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Towards a Level Playing Field,
second edition.

Report undertaken by Stikeman Elliott on behalf of the ITIO and STEP.



International Money Marketing, 13 July 2003 [EXTRACT]

Trusts and trustees have always been in the firing line of tax authorities, but the stakes have risen in recent years following the launch of the Financial Action Task Force campaign against money laundering and the Organisation for Economic Co-operation and Development's efforts to persuade financial jurisdictions to embrace transparency.

In its July 2001 Report on the Misuse of Corporate Vehicles for Illicit Purposes, the OECD cites the risk that settlors attempting to evade taxes "may transfer assets into a trust and falsely claim they have relinquished control over the assets". The report argues that trusts pose a particular problem to law enforcement efforts because they "enjoy a greater degree of privacy and autonomy than other corporate vehicles".

Says the OECD: "Virtually all jurisdictions recognising trusts have purposely chosen not to regulate trusts like other corporate vehicles, such as corporations. This means that... there are no registration requirements or central registries, and no authorities charged with overseeing trusts. In most jurisdictions, no disclosure of the identity of the beneficiary or the settlor is made to authorities."

The organisation singles out offshore trusts, which it says can be used by settlors, "in order to keep them out of the reach of creditors and other claimants. Once the assets are transferred into an offshore trust, it is very difficult and expensive to locate them and to identify their beneficial owners. Even if the assets are found, creditors will incur considerable time and expense in the attempt to repatriate the assets".

According to Canadian law firm Stikeman Elliott, many of the OECD's complaints are ill-founded, irrelevant or apply just as much to its own 'rich country' members as the offshore jurisdictions it cites. Last year the firm's London office conducted a review of the regulation of corporate vehicles (including trusts) in cross-border transactions on behalf of the International Tax and Investment Organisation, a group of small, mostly Caribbean countries with international financial centres, and the Society of Trust and Estate Practitioners.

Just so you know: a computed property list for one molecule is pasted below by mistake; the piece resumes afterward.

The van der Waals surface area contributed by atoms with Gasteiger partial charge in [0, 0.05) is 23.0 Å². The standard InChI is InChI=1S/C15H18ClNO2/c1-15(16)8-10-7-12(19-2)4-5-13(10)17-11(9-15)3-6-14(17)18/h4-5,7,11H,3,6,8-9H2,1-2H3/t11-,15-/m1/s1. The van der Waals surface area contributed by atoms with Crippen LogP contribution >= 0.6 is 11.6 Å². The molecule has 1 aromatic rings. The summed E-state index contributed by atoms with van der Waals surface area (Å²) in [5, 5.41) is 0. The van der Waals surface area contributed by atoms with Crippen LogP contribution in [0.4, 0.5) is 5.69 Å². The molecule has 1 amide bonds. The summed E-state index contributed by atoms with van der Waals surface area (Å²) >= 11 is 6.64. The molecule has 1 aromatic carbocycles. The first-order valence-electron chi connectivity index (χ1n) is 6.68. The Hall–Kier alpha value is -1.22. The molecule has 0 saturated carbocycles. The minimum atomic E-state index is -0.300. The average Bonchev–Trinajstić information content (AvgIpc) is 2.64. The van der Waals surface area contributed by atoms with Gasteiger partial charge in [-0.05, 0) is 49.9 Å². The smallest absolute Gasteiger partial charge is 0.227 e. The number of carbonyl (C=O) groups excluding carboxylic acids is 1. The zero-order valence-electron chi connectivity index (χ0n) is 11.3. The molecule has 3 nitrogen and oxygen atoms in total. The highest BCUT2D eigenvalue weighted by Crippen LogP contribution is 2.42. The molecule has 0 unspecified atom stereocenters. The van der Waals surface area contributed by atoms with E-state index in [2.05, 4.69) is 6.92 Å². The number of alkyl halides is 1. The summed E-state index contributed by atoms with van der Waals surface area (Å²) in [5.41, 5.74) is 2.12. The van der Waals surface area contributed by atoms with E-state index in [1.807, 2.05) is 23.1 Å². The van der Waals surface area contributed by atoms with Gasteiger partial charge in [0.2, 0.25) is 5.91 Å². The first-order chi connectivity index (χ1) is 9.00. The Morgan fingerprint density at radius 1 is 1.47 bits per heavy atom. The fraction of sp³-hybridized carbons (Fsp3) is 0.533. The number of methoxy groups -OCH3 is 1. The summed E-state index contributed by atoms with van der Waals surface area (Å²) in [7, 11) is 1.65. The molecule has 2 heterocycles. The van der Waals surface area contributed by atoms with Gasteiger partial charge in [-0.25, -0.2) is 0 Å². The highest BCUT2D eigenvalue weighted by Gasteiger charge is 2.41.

In its report, entitled Towards a Level Playing Field, the law firm argues that the OECD's criticisms of the way trusts, corporations, limited partnerships and other entities are regulated in international financial centres could easily be applied to corporate entities and fiduciary arrangements within member states such as Delaware trusts or Luxembourg holding companies. For example, trusts with unlimited duration are not limited to the Cook Islands and St. Kitts & Nevis but exist in a number of US states and the Canadian province of Manitoba.

Stikeman Elliott questions the OECD's apparent targeting of discretionary trusts, which formally provide trustees with absolute discretion in disposing of trust property, on the grounds that settlors generally provide trustees with a letter of wishes to guide them in exercising their discretion. These letters, the firm says, do not require the trustees to accept instructions from the settlor or any third party and is not binding upon them, and "trustees who follow letters of wishes blindly without independent consideration of the issues do so, under general law, at their peril".

Duckworth describes the Stikeman Elliott conclusions as "measured", adding: "My own comments are less polite. The OECD report demonstrates at several points a profound misunderstanding of laws and practices onshore as well as offshore." He argues that its inconsistencies regarding provision of information "call into question whether the author of the report has any concerns about the prevention and detection of crime or is consumed entirely by the wish to make smaller financial centres uncompetitive."

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In a groundbreaking decision, the OECD has committed itself to working with members of the ITIO and other countries that provide international financial services to achieve a level playing field for the exchange of tax information.

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